MEMPHIS, Tenn. -- Thursday was Ndume Olatushani's second time back in Memphis since being held prisoner here.
"It's kind of surreal in some ways," he said. "I experience a lot of emotions just coming back down to this place."
A place where he spent 28 years behind bars, accused of shooting and killing a man in 1983.
It happened at a grocery store where police say a manager, Joe Belenchia, was killed during a robbery.
Olatushani said he was in St. Louis during the crime, but got linked to it anyways.
He was convicted in 1985 and eventually put on death row.
"I never internalized the belief that it would actually happen, no," said Olatushani of being executed.
His conviction was overturned in 2011 when evidence came to light that some of the state's witnesses may have been protecting other suspects.
He was offered a new trial or an Alford plea deal that would free him immediately.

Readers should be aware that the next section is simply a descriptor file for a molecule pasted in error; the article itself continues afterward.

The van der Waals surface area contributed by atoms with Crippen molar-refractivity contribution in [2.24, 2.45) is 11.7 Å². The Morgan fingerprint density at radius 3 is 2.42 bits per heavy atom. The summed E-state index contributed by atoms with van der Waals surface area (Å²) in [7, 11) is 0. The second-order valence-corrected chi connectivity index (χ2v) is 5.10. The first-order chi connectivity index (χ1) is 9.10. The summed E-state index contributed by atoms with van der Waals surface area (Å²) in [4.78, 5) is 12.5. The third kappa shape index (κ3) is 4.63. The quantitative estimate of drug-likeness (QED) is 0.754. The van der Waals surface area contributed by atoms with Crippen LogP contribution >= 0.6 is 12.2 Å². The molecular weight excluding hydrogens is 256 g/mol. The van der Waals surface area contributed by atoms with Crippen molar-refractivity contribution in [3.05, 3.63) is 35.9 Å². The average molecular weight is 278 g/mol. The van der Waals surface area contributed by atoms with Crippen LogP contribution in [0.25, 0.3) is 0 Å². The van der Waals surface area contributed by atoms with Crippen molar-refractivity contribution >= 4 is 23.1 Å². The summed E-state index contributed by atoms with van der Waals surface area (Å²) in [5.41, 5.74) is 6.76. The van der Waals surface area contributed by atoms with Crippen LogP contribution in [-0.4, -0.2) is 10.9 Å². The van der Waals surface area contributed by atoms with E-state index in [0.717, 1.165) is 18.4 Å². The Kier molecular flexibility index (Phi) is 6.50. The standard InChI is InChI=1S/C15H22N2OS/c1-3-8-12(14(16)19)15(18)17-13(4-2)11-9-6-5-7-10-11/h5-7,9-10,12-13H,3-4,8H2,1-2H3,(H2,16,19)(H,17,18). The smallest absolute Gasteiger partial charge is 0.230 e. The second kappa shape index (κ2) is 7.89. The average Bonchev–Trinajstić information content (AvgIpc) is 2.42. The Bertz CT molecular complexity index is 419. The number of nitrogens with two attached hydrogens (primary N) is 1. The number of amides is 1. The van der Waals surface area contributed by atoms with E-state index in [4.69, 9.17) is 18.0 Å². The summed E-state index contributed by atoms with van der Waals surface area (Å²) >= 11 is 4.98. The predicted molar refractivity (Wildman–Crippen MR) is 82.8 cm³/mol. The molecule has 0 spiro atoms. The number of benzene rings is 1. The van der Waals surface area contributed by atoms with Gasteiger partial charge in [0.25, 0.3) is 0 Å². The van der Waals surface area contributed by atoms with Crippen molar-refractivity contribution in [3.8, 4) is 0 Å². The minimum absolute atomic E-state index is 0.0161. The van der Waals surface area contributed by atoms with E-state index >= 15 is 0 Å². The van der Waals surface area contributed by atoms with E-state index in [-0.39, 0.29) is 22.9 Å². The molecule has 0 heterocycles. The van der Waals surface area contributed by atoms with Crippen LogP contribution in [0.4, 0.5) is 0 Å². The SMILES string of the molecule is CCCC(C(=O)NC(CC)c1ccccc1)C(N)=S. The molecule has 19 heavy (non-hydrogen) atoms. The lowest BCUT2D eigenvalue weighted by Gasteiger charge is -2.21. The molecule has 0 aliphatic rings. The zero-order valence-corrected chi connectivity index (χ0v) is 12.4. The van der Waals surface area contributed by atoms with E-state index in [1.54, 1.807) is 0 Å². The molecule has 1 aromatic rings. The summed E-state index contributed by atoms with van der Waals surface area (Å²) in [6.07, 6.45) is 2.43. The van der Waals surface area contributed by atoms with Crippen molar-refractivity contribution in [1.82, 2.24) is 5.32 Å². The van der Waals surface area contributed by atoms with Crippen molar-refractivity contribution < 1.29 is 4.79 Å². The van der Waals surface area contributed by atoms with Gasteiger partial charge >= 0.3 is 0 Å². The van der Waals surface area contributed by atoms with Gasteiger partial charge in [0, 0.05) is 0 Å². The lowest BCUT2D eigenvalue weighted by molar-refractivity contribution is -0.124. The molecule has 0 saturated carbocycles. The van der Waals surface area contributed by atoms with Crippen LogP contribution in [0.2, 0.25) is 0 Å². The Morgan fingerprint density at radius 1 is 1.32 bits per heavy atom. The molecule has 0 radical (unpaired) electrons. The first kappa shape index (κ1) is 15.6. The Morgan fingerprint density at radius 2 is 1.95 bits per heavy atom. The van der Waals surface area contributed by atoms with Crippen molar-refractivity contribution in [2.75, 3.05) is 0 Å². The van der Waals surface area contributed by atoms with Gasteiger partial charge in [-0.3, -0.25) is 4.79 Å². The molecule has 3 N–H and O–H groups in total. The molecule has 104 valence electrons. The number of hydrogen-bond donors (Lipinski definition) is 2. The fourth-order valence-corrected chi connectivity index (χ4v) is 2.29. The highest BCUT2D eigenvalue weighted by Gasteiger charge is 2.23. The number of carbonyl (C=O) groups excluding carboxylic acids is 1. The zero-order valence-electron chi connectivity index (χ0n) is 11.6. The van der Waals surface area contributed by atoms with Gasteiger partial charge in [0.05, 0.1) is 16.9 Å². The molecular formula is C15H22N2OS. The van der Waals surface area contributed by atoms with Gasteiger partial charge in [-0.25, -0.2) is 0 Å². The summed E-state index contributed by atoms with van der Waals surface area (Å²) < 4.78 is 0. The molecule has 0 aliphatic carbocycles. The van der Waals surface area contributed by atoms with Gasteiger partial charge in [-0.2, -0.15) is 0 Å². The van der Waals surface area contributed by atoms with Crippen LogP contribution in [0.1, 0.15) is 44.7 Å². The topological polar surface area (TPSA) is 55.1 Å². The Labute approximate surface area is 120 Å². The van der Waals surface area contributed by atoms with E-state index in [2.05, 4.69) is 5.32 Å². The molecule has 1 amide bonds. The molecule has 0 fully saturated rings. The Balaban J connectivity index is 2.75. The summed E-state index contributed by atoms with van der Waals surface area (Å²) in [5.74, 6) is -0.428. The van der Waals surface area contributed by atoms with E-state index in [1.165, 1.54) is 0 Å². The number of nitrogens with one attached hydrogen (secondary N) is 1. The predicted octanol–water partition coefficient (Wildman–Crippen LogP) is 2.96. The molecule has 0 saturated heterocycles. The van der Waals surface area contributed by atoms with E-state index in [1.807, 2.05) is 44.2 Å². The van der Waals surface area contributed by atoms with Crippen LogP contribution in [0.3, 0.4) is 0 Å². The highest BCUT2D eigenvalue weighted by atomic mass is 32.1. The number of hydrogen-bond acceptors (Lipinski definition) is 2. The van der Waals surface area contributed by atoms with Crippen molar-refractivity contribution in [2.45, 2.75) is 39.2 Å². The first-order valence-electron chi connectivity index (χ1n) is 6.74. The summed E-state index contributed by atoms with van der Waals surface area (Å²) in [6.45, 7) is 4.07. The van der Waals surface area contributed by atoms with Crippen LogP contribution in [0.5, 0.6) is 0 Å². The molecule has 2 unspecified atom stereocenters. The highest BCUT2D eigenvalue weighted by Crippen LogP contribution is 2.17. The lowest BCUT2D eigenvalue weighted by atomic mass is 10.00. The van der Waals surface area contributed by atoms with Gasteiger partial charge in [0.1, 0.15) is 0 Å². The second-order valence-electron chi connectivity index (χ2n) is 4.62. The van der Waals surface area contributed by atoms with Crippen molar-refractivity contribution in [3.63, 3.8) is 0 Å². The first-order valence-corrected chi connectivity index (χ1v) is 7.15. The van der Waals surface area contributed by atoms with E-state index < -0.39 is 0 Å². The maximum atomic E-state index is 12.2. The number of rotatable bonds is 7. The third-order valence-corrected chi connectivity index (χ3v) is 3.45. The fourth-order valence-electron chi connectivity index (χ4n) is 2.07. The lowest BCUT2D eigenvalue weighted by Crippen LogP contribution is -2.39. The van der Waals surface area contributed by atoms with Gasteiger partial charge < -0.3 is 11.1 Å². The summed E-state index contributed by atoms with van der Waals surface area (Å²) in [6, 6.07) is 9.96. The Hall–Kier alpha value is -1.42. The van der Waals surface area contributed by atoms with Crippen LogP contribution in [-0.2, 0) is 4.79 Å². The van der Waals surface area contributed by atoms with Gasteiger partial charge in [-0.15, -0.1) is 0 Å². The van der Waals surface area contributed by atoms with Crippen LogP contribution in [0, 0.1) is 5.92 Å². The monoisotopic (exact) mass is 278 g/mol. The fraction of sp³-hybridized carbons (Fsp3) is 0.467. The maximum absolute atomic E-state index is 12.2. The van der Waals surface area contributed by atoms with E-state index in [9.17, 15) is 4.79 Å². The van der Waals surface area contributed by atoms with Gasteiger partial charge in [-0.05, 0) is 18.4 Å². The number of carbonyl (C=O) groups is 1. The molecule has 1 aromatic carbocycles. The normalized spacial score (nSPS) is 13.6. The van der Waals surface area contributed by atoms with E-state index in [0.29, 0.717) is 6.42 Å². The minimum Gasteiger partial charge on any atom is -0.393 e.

"What he was told was, 'If you don't take this, we are not going to be in a hurry to try you,' which means he'd be in the Shelby County jail for three years potentially," said Reverend Stacy Rector, executive director of Tennesseans for Alternatives to the Death Penalty.
So, Olatushani took the deal and was released in 2012.
Now, he uses his freedom to educate others on the death penalty he hopes to get abolished.
"Life is going to knock us down, but the important thing is not how we got knocked down, but it's how we pick ourselves back up," said Olatushani.
He spoke to students at Lemoyne-Owen College on Thursday encouraging them to get involved, regardless of what their beliefs are.
"Knowledge makes us responsible, so once you come and you learn and you know something, then you have a responsibility to go out and do something about it," he said.
Olatushani is also a part of the Children's Defense Fund, which provides a voice for kids in need in our country.